Bloody Volvo driver

Australian Muscle Car - - Muscle Man -

Af­ter sell­ing HDT, Shep­pard took on a job at Holden, run­ning the com­pany garage. Sur­pris­ingly, he didn’t get it through con­tacts, but by an­swer­ing an ad­ver­tise­ment in the pa­per.

It was pos­si­bly the hap­pi­est pe­riod of his work­ing life, out of the pub­lic eye but nally satis ed. Talk­ing about it, he was the most an­i­mated dur­ing our long interview. He learnt that “it’s not just mo­tor rac­ing that ful ls your life”, even if it was in a big bu­reau­cratic com­pany.

But mo­tor rac­ing lured him back in 1985. He hired a fac­tory at Calder and went back to do­ing gen­eral ser­vice and restora­tion work. He be­came in­volved with the Thun­der­dome, as­sem­bled NASCAR race­cars from Amer­i­can kits, and even be­came race di­rec­tor.

In the mean­time, Volvo Aus­tralia had asked him to cre­ate the Volvo Dealer Team, with Rob­bie France­vic driv­ing the 240T bought from Mark Petch. Sud­denly the pre­vi­ously un­re­li­able turbo car looked sharp and was a con­sis­tent nisher. Af­ter a ying start, the colour­ful Kiwi and VDT nar­rowly scored the rst tur­bocharged tour­ing car ti­tle – and the sev­enth of Shep­pard’s ca­reer!

But there was a huge per­son­al­ity clash be­tween Shep­pard and France­vic, not helped by the pres­ence of John Bowe in a sec­ond car. Shep­pard then de­cided to build a third car lo­cally for Sandown and Bathurst.

“I thought Rob­bie was a strange man, but to be fair to him, he’d been there all the time and I just said to him, ‘You’re the long-term driver here, we’re build­ing a new car, which one do you want?’ He said he’d have the car we’d bought from RAS (in Swe­den). Well, when we made the Aus­tralian car, it was lighter and bet­ter than the other one, so he sud­denly wanted it. I said, ‘Nup, sorry.’ Then he did the dummy spit.

“We built the Aus­tralian car with lots of good stuff from Volvo, but it was so slow ar­riv­ing and we even­tu­ally got to Sandown af­ter qual­i­fy­ing, af­ter work­ing two nights in a row be­cause the parts hadn’t ar­rived. That’s when good old Rob­bie de­cided he didn’t want the RAS car any more be­cause it wasn’t as good as the Aus­tralian car.”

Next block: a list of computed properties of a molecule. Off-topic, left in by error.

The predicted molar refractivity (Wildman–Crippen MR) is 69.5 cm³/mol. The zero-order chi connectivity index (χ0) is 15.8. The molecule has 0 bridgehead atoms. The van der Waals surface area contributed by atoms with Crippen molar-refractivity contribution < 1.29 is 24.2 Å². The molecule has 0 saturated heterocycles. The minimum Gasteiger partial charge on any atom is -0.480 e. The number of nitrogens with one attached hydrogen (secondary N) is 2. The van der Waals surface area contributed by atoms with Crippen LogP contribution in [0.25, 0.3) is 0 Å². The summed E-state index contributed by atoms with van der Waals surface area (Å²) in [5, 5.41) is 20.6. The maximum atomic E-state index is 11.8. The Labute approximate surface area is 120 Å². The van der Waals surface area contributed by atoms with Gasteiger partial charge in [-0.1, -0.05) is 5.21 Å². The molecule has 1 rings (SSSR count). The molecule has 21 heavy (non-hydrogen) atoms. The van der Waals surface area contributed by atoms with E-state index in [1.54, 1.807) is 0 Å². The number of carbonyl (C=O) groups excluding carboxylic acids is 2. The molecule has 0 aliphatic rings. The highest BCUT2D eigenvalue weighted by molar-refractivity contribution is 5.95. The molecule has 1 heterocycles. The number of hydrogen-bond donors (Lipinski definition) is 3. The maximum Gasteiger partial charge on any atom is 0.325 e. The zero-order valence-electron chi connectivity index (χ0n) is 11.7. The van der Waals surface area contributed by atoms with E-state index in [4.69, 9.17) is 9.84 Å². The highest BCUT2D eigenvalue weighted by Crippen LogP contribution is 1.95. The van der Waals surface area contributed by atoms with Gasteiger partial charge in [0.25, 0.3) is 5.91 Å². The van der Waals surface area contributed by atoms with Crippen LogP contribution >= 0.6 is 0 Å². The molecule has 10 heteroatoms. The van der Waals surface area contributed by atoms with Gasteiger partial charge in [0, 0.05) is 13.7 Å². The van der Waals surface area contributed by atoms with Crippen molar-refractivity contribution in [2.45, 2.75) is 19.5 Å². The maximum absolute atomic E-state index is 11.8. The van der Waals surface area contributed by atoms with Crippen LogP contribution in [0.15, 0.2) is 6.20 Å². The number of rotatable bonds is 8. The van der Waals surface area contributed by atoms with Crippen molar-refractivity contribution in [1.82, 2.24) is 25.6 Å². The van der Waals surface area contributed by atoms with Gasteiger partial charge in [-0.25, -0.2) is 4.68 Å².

France­vic, of course, had a dif­fer­ent story to tell, ac­cus­ing Shep­pard of favour­ing Bowe and pro­vid­ing in­fe­rior equip­ment. [ED: France­vic’s side of the story is in AMC #92] What’s not ar­guable is that France­vic was an­gry, com­plained to Volvo man­age­ment at Sandown, sat out the race, and was then dis­missed.

“I’d been say­ing to them all year, ‘We’ve got to sack this bloke.’ But they said he was lead­ing the Aus­tralian cham­pi­onship. So once he’d won the cham­pi­onship, they said, ‘Right, now we can sack him.’ He mis­be­haved him­self at Sandown – ‘I’m not go­ing to drive that other car, it’s dan­ger­ous, I’ll kill my­self’ – so they put him off. For­tu­nately.”

Af­ter poor per­for­mances at Sandown and Bathurst, and with Volvo HQ end­ing the Group A pro­gram, the team folded. Shep­pard went back to build­ing NASCARs and restor­ing cars. Af­ter the Thun­der­dome wound down, he built a replica of the leg­endary May­bach (a lo­cal F1 special raced by Stan Jones) and a lux­ury mo­torhome.

For about the past ve years Shep­pard has been build­ing a replica of the Jane To­ranaRepco, which will be his last project. It has been a lengthy process, and a cold win­ter and brush with cancer slowed him down, but he hopes to have it nished in about a year. [ED: There’s a progress shot on the Con­tents page.]

Rob­bie France­vic’s ‘86 ATCC win was Shep­pard’s sev­enth. By Bathurst, though, France­vic and the Shep­pard-led Volvo team had parted ways.

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